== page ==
China’s yuan extended losses to a new 18-month low in early trade on Monday, breaching a key threshold, as persistent dollar strength and worries over the slowing economy piled more pressure on the currency.
Investors also anxiously awaited April trade data due later in the session to gauge the scope of disruptions from COVID-19 lockdowns.
Prior to market opening, the People’s Bank of China (PBOC) set the midpoint rate at 6.6899 per dollar, 567 pips or 0.85 percent weaker than the previous fix of 6.6332, the weakest since November 3, 2020.
Similar to last week, the official guidance came in firmer than market projections. Traders and analysts took that as a sign the authorities want to slow the currency’s descent.
Monday’s midpoint fixing was 51 pips stronger than Reuters’ estimate of 6.6950.
In the spot market, the onshore spot yuan fell below the psychologically important 6.7 per dollar to a low of 6.7110 before changing hands at 6.6936 as of 02:02 GMT, 285 pips weaker than the previous late session close.
Its offshore counterpart traded at 6.7337 per dollar.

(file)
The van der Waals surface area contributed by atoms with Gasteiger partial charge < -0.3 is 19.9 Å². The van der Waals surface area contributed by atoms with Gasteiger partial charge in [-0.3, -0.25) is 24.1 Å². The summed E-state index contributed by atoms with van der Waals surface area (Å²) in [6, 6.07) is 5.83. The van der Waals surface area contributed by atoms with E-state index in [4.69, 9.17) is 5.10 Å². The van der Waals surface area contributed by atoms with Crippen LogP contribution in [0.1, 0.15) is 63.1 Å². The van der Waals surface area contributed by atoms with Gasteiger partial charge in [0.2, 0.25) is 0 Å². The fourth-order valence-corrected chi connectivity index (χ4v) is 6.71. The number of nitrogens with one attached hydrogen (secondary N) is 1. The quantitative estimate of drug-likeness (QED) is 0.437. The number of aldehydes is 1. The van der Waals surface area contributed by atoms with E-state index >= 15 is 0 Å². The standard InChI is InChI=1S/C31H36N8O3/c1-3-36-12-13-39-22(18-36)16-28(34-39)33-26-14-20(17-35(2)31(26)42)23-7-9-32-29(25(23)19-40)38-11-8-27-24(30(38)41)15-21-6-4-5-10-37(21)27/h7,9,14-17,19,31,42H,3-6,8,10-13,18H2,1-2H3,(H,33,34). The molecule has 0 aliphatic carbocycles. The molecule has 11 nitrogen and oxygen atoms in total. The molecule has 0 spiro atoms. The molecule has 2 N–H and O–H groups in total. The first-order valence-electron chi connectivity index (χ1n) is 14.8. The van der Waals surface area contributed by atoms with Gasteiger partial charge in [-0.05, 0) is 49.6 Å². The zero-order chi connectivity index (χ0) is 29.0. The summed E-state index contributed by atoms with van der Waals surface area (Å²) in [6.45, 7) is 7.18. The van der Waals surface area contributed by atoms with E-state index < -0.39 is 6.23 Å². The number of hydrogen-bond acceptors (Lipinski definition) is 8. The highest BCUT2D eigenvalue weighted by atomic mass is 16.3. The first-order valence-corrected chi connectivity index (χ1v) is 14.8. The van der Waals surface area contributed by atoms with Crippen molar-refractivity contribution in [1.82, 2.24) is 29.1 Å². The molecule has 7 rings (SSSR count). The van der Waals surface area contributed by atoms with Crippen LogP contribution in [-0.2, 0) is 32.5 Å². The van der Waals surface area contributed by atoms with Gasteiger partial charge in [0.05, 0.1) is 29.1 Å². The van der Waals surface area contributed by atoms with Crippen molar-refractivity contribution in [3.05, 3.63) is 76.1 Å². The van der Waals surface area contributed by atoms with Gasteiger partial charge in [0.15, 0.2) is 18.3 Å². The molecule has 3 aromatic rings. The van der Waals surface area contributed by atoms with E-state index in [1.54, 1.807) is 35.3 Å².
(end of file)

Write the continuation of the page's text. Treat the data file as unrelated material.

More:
“The strength of the US dollar and China’s COVID-19 policy and associated implementations were and likely continue to be the main themes affecting CNY and other Asian currencies in near term,” said Li Lin, head of global markets research for Asia at MUFG Bank.
Li cut her forecast for China’s full-year GDP growth to 4.3 percent from 5.2 percent previously, attributing the revision to China’s reaffirmation of its zero-COVID policy and continued stringent virus containment measures taken by local governments.
Shanghai authorities have tightened city-wide lockdown measures they imposed more than a month ago, prolonging into late May, an ordeal the capital Beijing wants to avoid by turning mass testing into an almost daily routine.